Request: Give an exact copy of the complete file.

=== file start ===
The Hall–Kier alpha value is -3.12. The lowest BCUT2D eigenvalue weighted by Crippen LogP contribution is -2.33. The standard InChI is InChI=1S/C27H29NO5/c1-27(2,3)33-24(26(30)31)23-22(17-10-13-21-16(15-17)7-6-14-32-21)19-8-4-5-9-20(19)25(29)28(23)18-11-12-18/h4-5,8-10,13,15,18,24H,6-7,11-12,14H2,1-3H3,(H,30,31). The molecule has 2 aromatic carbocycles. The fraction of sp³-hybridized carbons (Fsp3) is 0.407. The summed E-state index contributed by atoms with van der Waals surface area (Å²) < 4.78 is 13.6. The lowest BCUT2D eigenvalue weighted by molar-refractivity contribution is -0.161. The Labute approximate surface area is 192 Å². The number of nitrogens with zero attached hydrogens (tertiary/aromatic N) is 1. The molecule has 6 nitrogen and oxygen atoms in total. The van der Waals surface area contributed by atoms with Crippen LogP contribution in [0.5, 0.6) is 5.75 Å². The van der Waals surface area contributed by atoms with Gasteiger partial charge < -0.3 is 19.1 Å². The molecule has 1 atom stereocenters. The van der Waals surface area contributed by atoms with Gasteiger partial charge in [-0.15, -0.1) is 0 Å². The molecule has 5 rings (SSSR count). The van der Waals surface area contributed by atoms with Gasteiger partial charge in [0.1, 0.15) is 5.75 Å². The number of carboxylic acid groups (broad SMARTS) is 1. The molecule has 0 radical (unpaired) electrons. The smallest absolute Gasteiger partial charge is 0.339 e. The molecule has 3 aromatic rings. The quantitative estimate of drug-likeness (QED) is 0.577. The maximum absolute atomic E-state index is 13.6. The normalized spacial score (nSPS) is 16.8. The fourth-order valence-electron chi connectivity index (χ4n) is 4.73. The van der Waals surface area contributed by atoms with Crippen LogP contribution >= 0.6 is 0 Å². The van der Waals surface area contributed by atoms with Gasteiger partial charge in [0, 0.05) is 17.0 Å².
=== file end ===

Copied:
The Hall–Kier alpha value is -3.12. The lowest BCUT2D eigenvalue weighted by Crippen LogP contribution is -2.33. The standard InChI is InChI=1S/C27H29NO5/c1-27(2,3)33-24(26(30)31)23-22(17-10-13-21-16(15-17)7-6-14-32-21)19-8-4-5-9-20(19)25(29)28(23)18-11-12-18/h4-5,8-10,13,15,18,24H,6-7,11-12,14H2,1-3H3,(H,30,31). The molecule has 2 aromatic carbocycles. The fraction of sp³-hybridized carbons (Fsp3) is 0.407. The summed E-state index contributed by atoms with van der Waals surface area (Å²) < 4.78 is 13.6. The lowest BCUT2D eigenvalue weighted by molar-refractivity contribution is -0.161. The Labute approximate surface area is 192 Å². The number of nitrogens with zero attached hydrogens (tertiary/aromatic N) is 1. The molecule has 6 nitrogen and oxygen atoms in total. The van der Waals surface area contributed by atoms with Crippen LogP contribution in [0.5, 0.6) is 5.75 Å². The van der Waals surface area contributed by atoms with Gasteiger partial charge < -0.3 is 19.1 Å². The molecule has 1 atom stereocenters. The van der Waals surface area contributed by atoms with Gasteiger partial charge in [-0.15, -0.1) is 0 Å². The molecule has 5 rings (SSSR count). The van der Waals surface area contributed by atoms with Gasteiger partial charge in [0.1, 0.15) is 5.75 Å². The number of carboxylic acid groups (broad SMARTS) is 1. The molecule has 0 radical (unpaired) electrons. The smallest absolute Gasteiger partial charge is 0.339 e. The molecule has 3 aromatic rings. The quantitative estimate of drug-likeness (QED) is 0.577. The maximum absolute atomic E-state index is 13.6. The normalized spacial score (nSPS) is 16.8. The fourth-order valence-electron chi connectivity index (χ4n) is 4.73. The van der Waals surface area contributed by atoms with Crippen LogP contribution >= 0.6 is 0 Å². The van der Waals surface area contributed by atoms with Gasteiger partial charge in [0, 0.05) is 17.0 Å².